Troy Farmer’s Market; lettuce share why you can’t beet it

By Zandra Johnson

 

If you haven’t been to the Troy Farmer’s Market you should consider checking it out this summer. It’s not just a market but an event held on Friday afternoons at the Troy Museum.

The Market is perfect for browsing vendors and Troy’s history at the Museum. It has a fun, upbeat atmosphere and offers locally sourced, grown, baked, and handmade goods.

In it’s sixth year, the Market is managed by Shawna Kelsey, and the Yaak Valley Forrest Council is their fiscal sponsor. They have received help from a community development program and from other grants for startup and purchases like the wireless SNAP swipe machine which makes using SNAP benefits at the Farmer’s Market possible.

The market will match up to $10 in local produce for customers using their SNAP card, they have helped provide training for produce growers and small businesses, and they offer kids programs too. It’s not hard to see Kelsey’s passion for the Farmer’s Market or the work she puts into it.

“I think what’s helped keep this market going and growing is the anchor booths that have been here since the beginning,” she told The Montanian. There are a handful anchor booths, but part of the Market’s beauty is also the constant variety. Booths vary their offerings, and different booths are there on different weeks too.

For kids, the Market offers a chance to run into  friends from school at the Library on the Lawn area or at the Sprouts Kids Program booth.

Kay Randall, Troy’s school librarian for over 23 years, brought Library on the Lawn to the Market. Every other week she sets up there so that books can be checked out onsite. “For kids to have books in their hands, if I can be here to make them that much more accessible, I am all over that,” said Randall in an interview on July 20.

The Sprouts Kids Program offers an interactive treasure hunt, a sensory garden, and opportunities for getting to know the vendors or doing taste tests.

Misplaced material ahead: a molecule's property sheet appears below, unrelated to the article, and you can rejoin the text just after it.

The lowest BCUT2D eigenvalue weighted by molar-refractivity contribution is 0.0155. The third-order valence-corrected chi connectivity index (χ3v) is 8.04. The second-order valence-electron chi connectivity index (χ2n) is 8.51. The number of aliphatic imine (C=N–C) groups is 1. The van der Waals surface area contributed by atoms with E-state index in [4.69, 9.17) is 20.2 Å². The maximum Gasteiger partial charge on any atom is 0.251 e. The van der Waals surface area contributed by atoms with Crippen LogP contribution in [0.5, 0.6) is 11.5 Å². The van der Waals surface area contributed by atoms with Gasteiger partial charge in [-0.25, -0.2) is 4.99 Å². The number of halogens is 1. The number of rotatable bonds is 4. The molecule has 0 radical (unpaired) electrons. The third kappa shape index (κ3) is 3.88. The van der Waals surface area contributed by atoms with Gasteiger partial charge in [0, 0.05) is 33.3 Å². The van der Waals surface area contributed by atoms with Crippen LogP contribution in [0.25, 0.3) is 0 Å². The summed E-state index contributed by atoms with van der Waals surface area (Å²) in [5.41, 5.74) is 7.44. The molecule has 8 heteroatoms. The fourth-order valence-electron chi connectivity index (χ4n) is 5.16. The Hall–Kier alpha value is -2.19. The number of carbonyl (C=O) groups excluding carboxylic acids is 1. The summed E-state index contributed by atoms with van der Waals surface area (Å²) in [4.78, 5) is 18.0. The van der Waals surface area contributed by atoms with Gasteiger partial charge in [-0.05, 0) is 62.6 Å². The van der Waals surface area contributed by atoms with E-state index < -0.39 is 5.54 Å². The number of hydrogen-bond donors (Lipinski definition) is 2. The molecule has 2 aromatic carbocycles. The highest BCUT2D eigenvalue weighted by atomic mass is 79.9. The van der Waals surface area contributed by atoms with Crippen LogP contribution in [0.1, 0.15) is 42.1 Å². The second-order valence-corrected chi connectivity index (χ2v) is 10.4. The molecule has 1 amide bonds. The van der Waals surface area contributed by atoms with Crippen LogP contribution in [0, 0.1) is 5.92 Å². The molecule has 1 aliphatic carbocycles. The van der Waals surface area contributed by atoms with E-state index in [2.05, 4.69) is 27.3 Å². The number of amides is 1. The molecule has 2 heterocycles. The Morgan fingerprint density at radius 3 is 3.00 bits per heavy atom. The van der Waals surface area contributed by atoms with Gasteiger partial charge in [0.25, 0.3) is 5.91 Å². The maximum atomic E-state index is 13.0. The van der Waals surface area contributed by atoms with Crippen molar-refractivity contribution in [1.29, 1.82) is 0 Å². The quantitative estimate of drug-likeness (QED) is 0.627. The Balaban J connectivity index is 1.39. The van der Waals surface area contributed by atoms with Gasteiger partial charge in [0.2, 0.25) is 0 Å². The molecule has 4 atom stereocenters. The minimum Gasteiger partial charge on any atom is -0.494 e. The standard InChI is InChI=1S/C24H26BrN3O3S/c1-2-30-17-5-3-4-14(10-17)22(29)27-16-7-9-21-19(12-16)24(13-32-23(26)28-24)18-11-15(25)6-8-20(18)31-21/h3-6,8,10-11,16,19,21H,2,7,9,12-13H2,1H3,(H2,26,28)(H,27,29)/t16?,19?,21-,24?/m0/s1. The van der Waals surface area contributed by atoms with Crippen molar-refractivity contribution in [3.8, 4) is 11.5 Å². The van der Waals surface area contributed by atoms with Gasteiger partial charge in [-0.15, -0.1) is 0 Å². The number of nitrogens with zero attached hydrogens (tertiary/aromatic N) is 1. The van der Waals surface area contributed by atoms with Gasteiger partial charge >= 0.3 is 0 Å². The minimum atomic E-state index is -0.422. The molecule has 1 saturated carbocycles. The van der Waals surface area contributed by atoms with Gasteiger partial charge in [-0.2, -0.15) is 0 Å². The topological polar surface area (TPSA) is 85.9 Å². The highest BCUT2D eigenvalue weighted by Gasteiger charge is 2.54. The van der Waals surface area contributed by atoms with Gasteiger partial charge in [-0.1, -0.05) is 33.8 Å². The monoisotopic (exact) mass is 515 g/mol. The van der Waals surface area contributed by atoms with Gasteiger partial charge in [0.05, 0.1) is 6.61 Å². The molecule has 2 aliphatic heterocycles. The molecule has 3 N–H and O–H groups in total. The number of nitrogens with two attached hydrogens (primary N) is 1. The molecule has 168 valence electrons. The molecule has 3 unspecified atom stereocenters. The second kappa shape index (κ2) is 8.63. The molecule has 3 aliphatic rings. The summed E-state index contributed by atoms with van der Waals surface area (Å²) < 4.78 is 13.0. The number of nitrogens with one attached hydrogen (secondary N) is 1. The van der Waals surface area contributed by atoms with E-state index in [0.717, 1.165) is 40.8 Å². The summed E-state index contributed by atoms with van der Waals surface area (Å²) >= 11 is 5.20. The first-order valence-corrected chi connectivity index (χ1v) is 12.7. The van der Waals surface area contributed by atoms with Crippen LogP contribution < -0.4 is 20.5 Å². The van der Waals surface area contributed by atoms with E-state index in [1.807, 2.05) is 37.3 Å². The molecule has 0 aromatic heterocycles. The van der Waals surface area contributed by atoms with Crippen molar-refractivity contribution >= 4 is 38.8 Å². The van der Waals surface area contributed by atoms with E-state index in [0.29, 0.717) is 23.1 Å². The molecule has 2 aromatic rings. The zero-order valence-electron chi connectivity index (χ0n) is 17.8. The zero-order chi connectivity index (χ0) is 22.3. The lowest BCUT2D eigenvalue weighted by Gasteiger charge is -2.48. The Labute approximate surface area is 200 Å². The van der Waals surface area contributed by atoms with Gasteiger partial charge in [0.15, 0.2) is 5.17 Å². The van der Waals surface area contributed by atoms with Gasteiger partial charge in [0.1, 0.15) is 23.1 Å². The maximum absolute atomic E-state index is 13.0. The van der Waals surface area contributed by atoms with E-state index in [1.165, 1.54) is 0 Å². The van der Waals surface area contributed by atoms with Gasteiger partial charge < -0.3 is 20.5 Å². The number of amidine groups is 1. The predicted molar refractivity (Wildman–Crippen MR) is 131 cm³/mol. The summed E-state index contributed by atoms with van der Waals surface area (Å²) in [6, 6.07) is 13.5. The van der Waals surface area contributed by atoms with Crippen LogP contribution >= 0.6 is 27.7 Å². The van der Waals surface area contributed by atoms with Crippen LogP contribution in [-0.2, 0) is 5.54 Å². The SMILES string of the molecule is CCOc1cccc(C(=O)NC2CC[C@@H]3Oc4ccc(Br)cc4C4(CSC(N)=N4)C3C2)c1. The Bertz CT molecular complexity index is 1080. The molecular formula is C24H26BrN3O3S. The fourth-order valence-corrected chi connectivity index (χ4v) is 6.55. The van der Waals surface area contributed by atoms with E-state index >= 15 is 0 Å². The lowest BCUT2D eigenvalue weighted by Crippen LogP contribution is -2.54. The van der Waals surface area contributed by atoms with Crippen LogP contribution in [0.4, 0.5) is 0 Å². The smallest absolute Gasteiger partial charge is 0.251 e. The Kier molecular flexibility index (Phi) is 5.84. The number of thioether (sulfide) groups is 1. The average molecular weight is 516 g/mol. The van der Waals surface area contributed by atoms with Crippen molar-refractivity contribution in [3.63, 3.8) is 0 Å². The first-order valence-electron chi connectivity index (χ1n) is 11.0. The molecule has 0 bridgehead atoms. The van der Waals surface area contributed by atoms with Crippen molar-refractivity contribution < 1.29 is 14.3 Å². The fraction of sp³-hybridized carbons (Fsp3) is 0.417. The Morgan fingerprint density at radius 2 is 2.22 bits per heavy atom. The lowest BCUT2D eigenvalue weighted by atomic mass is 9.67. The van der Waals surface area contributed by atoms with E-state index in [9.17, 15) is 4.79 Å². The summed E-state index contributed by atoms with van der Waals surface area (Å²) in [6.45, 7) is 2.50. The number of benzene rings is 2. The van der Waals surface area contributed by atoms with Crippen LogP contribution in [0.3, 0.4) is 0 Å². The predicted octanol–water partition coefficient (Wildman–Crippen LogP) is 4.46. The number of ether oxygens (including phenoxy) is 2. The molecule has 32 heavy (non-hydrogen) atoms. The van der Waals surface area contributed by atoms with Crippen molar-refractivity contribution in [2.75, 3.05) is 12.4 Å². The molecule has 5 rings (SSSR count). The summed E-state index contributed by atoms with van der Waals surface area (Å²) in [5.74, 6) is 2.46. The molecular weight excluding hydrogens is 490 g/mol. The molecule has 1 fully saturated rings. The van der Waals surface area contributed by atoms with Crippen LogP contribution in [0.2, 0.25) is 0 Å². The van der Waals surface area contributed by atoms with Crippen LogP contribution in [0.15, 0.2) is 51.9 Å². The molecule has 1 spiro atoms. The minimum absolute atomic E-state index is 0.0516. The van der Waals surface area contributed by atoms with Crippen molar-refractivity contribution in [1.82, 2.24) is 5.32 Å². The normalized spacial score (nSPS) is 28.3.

One talented 12 year old named Audrey Evans has her own booth. In 2017, Evans won prizes  for her white bread and her chocolate and sponge cakes at the Jr. Fair. Proceeds help buy feed for her chickens.

Judy Kelsey has a booth with peanut butter cookies, scones, mint or Kahlua layer brownies, and even some gluten-free options.

Renee Stapley sells a variety of fresh produce, eggs, raspberries, and even homemade mustard that you can taste test.

Dolezal Fruit has been at the Market since it started. They sell an array of fruits, vegetables, herbs, pastries and more. Their fruit is grown in an local orchard they planted in 1978.

Hoot Owl Farm, owned by Rudy and Bonnie Geber of Libby offers a booth of fresh garden produce. The Gerbers started a Community Supported Agriculture (CSA) program this year. CSA members pay an upfront cost and receive produce every week throughout the growing season. Their CSA is full, with 23 members and a waiting list, but you don’t have to be a member to buy from Hoot Owl’s booth.

Laurie Hick’s booth is full of different and fun items including jellies, baked goods, candy, tea, fresh produce, and organic lavender.

Brenda Nogode operates Brenda’s Bounty with beautiful flowers, produce, handmade booties, seeds, and eye-catching bread she dyes with beets and spinach.

It’s not just about food at the Market, if you stop by Unicorn Trading’s booth you’ll find John Derry selling beautiful handcrafted jewelry. Derry is a self-taught jewelry designer who started in the early 1980’s. He has rings, bracelets, necklaces, earrings, and more.

BoHo beads owner, Stephanie Fredin, has been doing beadwork as a hobby for 30 years and in business for about 11 years ago. Her booth features a wide variety of jewelry and craft pieces.

Fredin will have a necklace featured in the Fast and Fabulous section of Beadwork Magazine’s December/January issue this winter.

If you’re hungry, On A Stick Kabobs, run by Jeremy Huisentruit could help you out. Huisentruit offers chicken, beef and pork kabobs. He started On A Stick specifically for the Troy Farmer’s Market.

Madeline Finley runs Mads’ Bread and culinary curios’ booth. Her famous croissants are a hit and she bakes artisan breads, focaccia, and macarons too.

If you’re looking to support a good cause, stop by Kootenai Kiwanis’s booth. They sell root beer floats and Italian sodas to support their Student Stand Down event which has provided free school supplies for 250 area children for the last two years.

Stop by the Troy Farmer’s Market on a Friday afternoon for lots of fun and to support our local growers, crafters, and businesses.